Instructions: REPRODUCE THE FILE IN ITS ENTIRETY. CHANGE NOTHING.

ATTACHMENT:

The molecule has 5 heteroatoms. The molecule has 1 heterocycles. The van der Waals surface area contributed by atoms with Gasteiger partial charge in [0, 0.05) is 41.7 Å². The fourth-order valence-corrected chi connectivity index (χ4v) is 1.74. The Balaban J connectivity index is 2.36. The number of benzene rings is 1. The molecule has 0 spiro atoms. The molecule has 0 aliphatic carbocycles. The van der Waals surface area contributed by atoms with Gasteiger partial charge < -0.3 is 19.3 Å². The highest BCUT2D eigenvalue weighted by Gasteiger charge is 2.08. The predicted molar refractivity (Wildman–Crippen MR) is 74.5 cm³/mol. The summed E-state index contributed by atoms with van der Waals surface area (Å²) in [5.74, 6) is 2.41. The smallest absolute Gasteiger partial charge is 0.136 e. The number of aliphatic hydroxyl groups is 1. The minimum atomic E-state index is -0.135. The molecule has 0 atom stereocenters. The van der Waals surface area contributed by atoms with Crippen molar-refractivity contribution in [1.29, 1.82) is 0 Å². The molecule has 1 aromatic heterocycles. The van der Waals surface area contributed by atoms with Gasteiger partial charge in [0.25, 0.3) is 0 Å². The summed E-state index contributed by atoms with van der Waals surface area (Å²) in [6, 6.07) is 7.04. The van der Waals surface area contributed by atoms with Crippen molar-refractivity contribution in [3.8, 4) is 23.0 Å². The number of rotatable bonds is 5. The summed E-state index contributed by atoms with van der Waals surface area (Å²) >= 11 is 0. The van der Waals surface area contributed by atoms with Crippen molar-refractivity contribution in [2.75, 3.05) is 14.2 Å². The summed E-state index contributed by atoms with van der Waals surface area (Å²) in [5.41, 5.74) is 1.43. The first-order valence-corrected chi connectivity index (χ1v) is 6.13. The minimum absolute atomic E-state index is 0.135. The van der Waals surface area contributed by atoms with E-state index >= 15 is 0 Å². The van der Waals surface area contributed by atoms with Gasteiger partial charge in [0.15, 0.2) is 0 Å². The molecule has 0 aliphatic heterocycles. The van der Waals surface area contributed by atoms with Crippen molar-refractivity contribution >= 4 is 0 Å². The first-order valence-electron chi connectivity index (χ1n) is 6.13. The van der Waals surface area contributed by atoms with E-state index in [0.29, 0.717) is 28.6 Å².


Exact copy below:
The molecule has 5 heteroatoms. The molecule has 1 heterocycles. The van der Waals surface area contributed by atoms with Gasteiger partial charge in [0, 0.05) is 41.7 Å². The fourth-order valence-corrected chi connectivity index (χ4v) is 1.74. The Balaban J connectivity index is 2.36. The number of benzene rings is 1. The molecule has 0 spiro atoms. The molecule has 0 aliphatic carbocycles. The van der Waals surface area contributed by atoms with Gasteiger partial charge < -0.3 is 19.3 Å². The highest BCUT2D eigenvalue weighted by Gasteiger charge is 2.08. The predicted molar refractivity (Wildman–Crippen MR) is 74.5 cm³/mol. The summed E-state index contributed by atoms with van der Waals surface area (Å²) in [5.74, 6) is 2.41. The smallest absolute Gasteiger partial charge is 0.136 e. The number of aliphatic hydroxyl groups is 1. The minimum atomic E-state index is -0.135. The molecule has 0 atom stereocenters. The van der Waals surface area contributed by atoms with Crippen molar-refractivity contribution in [1.29, 1.82) is 0 Å². The molecule has 1 aromatic heterocycles. The van der Waals surface area contributed by atoms with Gasteiger partial charge in [0.25, 0.3) is 0 Å². The summed E-state index contributed by atoms with van der Waals surface area (Å²) in [6, 6.07) is 7.04. The van der Waals surface area contributed by atoms with Crippen molar-refractivity contribution in [3.8, 4) is 23.0 Å². The number of rotatable bonds is 5. The summed E-state index contributed by atoms with van der Waals surface area (Å²) >= 11 is 0. The van der Waals surface area contributed by atoms with Crippen molar-refractivity contribution in [2.75, 3.05) is 14.2 Å². The summed E-state index contributed by atoms with van der Waals surface area (Å²) in [5.41, 5.74) is 1.43. The first-order valence-corrected chi connectivity index (χ1v) is 6.13. The minimum absolute atomic E-state index is 0.135. The van der Waals surface area contributed by atoms with E-state index >= 15 is 0 Å². The van der Waals surface area contributed by atoms with Gasteiger partial charge in [0.15, 0.2) is 0 Å². The molecule has 0 aliphatic heterocycles. The van der Waals surface area contributed by atoms with Crippen molar-refractivity contribution >= 4 is 0 Å². The first-order valence-electron chi connectivity index (χ1n) is 6.13. The van der Waals surface area contributed by atoms with E-state index in [0.29, 0.717) is 28.6 Å².